In this extract from our e-book, Textbook Heroes: How Digital Textbooks Make Learning More Impactful, Philip Preville looks at how a digital textbook can shape the way lessons are structured, and how multimedia and active learning are bringing new teaching methods into class.
The habits of today’s new generation of students are not the only things that are changing in the college classroom. Increasingly, faculty are moving away from the traditional textbook-chapter-plus-classroom-lecture routine and towards what’s known as “active learning.”
The broadest definition of the concept, first articulated by authors and active learning pioneers Charles Bonwell and James Eison, is that active learning is “anything that involves students in doing things and thinking about the things they are doing.”
In practice, active learning involves less time spent lecturing and more time on a variety of classroom activities, including minute papers, think-pair-share activities, case studies and problem solving. Active learning seeks to help students make connections between new knowledge and lived experience, so that what they learn resides fully in their individual intellect.
Digital textbooks can help achieve this goal because they can embed many active learning tactics and exercises within the body of the text.
Embedded audio and video clips encourage students to make connections between different representations of concepts and ideas. Quizzes can be administered through digital textbooks and results tabulated in real time, allowing faculty to quickly gauge student comprehension, identify gaps in learning and adjust class activities accordingly. Minute papers can be posted online, anonymously or named, for use in classroom discussion.
Digital textbooks are also more easily customized to suit individual teachers’ in-class needs. Professors control the timing and release of textbook chapters to students. Professors who adopt a digital textbook can use the quizzes, discussion questions and case studies that are included—or replace them with their own.
Here’s one example, from Professor Thomas Morgan of Arizona State University. By pairing video lectures with corresponding chapters, Professor Morgan was able to flip his class and freshen up an old prerequisite course.
Textbook Hero 2 of 9: The Classroom Flipper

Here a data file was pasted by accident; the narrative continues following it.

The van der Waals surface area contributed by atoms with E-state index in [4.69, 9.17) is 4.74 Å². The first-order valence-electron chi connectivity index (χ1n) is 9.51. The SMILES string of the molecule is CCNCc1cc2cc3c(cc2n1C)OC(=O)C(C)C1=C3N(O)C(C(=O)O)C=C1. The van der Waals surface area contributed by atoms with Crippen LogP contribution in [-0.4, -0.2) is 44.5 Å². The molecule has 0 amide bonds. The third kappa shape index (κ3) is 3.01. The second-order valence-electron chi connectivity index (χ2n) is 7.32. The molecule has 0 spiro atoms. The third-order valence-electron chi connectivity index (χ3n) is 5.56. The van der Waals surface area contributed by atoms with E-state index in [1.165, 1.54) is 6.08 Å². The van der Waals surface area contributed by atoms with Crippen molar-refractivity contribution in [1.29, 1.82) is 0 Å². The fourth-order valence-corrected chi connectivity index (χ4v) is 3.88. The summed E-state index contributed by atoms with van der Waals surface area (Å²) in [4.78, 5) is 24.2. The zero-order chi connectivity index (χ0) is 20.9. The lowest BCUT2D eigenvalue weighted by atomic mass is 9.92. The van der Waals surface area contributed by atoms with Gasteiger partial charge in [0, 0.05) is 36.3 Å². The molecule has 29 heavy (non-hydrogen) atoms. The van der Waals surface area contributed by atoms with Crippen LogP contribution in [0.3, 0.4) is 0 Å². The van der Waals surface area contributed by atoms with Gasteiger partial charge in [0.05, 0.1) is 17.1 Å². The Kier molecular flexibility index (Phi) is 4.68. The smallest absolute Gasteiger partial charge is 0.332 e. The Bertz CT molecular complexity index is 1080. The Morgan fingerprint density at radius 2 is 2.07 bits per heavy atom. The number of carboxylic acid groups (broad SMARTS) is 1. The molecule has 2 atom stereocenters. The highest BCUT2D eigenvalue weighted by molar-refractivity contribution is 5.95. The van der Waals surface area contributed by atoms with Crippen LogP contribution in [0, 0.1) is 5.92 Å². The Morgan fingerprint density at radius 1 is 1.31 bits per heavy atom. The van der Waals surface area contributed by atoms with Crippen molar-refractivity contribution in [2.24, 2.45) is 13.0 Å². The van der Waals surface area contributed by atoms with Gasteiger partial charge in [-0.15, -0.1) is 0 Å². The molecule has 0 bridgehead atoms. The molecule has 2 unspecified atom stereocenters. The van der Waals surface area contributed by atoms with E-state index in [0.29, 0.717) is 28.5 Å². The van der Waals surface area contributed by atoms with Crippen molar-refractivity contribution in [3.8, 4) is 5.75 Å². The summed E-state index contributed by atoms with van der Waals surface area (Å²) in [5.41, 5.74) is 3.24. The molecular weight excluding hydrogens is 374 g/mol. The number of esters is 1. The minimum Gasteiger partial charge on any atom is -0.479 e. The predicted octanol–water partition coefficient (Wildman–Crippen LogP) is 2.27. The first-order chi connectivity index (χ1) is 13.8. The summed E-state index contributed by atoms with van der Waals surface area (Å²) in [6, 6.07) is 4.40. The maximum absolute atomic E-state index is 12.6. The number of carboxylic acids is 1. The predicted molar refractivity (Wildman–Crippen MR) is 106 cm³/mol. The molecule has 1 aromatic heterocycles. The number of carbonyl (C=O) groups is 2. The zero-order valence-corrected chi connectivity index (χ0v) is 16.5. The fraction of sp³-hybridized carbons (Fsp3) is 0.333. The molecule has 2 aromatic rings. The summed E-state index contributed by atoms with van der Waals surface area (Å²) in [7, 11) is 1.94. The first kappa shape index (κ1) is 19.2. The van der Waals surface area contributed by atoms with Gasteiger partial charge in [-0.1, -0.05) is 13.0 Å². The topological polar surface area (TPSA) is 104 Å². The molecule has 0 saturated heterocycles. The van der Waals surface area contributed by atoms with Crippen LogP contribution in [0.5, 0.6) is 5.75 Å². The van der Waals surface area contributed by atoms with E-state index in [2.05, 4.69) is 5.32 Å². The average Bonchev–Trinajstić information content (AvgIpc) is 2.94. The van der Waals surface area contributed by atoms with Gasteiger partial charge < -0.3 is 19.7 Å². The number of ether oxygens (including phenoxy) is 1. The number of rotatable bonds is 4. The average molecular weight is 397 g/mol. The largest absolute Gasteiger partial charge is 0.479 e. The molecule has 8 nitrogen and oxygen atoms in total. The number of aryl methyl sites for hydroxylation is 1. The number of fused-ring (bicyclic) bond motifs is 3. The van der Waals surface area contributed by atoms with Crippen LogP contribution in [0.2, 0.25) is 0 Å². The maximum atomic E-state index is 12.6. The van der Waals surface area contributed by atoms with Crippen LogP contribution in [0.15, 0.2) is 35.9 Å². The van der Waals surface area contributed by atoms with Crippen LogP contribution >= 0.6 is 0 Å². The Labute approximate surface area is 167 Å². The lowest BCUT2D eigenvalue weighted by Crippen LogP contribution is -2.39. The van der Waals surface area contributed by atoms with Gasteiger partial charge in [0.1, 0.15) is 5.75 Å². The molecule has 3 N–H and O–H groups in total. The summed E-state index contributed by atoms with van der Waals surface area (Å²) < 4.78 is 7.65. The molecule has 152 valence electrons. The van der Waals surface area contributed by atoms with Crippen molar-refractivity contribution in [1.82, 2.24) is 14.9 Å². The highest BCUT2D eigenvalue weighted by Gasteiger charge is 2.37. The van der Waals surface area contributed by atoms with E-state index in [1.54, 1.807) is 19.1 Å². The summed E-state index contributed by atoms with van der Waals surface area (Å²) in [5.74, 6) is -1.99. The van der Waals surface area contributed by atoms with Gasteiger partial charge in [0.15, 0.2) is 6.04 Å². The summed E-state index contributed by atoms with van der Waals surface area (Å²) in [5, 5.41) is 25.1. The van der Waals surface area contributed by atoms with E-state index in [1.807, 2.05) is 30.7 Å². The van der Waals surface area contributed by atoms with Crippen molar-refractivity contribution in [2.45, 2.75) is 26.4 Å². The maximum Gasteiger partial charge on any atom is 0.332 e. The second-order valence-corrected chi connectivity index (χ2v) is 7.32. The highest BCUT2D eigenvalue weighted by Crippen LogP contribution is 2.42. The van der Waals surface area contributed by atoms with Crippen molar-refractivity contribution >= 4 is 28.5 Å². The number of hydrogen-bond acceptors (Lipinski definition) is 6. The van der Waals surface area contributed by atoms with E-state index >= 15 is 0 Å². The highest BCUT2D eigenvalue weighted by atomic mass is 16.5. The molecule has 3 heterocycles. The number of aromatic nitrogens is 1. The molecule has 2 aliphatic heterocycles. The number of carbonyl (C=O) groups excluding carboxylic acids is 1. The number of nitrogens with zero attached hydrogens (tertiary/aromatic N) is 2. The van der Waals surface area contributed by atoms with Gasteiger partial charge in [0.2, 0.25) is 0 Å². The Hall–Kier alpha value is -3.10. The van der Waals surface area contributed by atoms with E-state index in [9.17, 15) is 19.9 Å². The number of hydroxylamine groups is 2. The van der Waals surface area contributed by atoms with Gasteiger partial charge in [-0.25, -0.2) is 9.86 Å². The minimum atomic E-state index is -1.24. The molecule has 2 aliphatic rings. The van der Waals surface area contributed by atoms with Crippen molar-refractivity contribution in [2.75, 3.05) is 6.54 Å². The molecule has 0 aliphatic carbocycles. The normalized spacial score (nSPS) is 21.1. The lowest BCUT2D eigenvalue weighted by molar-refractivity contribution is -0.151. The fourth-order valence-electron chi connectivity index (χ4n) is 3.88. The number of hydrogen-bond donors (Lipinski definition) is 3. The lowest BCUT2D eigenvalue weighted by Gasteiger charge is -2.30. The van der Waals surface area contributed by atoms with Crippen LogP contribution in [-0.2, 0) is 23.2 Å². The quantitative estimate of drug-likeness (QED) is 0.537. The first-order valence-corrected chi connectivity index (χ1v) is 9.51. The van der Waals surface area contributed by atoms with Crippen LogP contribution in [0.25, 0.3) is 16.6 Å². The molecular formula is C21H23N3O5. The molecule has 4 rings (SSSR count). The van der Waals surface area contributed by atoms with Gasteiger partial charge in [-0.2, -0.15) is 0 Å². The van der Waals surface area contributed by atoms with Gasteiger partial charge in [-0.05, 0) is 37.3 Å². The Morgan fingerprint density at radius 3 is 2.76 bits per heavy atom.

Assistant Professor, School of Human Evolution and Social Change
Arizona State University, Tempe, AZ
Pain point: An old prerequisite course in need of an update
“Our first and second year undergrads all take a course entitled Bones, Stones and Human Evolution. The course content had been pulled together by the faculty over many years, but it hadn’t been updated in a long time and my department director asked me to rebuild the course from scratch. As I gathered all the information I realized that I had the material for a textbook, and that I could tailor it to a flipped classroom.
I was slated to teach the course in September 2017 so I started writing in spring 2017 and devoted my summer to making both the digital textbook and the video lectures. It was a very quick timeline. Every video lecture in the course also has a corresponding chapter, so students can progress through the textbook chapters and the video lectures in parallel and it all fits with the course schedule.
I used lots of interactive timelines so you could find and learn about the key people in evolutionary theory. And I used lots of rollovers: there is a photo of a cheetah, and when students roll over the photo with their mouse, text will pop up to explain its evolutionary adaptations. Those are particularly effective.
When I look at my digital textbook from a cultural-evolution perspective, I think this is the latest technology in the transfer of information from teachers to students. People increasingly recognize the limits of paper textbooks. This technology has opened up new pathways. We’ll see whether it sticks, but in my experience it’s been very successful.